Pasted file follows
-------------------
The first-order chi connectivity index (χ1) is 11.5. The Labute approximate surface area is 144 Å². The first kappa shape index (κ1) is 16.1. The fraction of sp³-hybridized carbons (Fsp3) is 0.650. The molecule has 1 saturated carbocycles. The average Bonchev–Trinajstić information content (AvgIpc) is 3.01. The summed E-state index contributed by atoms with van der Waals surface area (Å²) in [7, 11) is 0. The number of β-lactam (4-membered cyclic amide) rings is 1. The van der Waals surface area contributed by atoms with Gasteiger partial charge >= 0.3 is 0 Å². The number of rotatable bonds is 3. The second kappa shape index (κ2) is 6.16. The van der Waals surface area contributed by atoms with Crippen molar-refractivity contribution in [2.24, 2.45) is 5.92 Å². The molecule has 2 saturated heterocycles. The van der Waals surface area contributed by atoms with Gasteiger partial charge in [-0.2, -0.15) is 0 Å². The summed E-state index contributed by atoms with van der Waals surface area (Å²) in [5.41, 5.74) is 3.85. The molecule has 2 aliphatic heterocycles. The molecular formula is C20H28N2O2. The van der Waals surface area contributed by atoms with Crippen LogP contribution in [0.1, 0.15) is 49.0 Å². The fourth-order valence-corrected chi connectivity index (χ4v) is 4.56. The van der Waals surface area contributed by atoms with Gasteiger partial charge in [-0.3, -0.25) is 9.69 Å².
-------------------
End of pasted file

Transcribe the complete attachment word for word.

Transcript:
The first-order chi connectivity index (χ1) is 11.5. The Labute approximate surface area is 144 Å². The first kappa shape index (κ1) is 16.1. The fraction of sp³-hybridized carbons (Fsp3) is 0.650. The molecule has 1 saturated carbocycles. The average Bonchev–Trinajstić information content (AvgIpc) is 3.01. The summed E-state index contributed by atoms with van der Waals surface area (Å²) in [7, 11) is 0. The number of β-lactam (4-membered cyclic amide) rings is 1. The van der Waals surface area contributed by atoms with Gasteiger partial charge >= 0.3 is 0 Å². The number of rotatable bonds is 3. The second kappa shape index (κ2) is 6.16. The van der Waals surface area contributed by atoms with Crippen molar-refractivity contribution in [2.24, 2.45) is 5.92 Å². The molecule has 2 saturated heterocycles. The van der Waals surface area contributed by atoms with Gasteiger partial charge in [-0.2, -0.15) is 0 Å². The summed E-state index contributed by atoms with van der Waals surface area (Å²) in [5.41, 5.74) is 3.85. The molecule has 2 aliphatic heterocycles. The molecular formula is C20H28N2O2. The van der Waals surface area contributed by atoms with Crippen LogP contribution in [0.1, 0.15) is 49.0 Å². The fourth-order valence-corrected chi connectivity index (χ4v) is 4.56. The van der Waals surface area contributed by atoms with Gasteiger partial charge in [-0.3, -0.25) is 9.69 Å².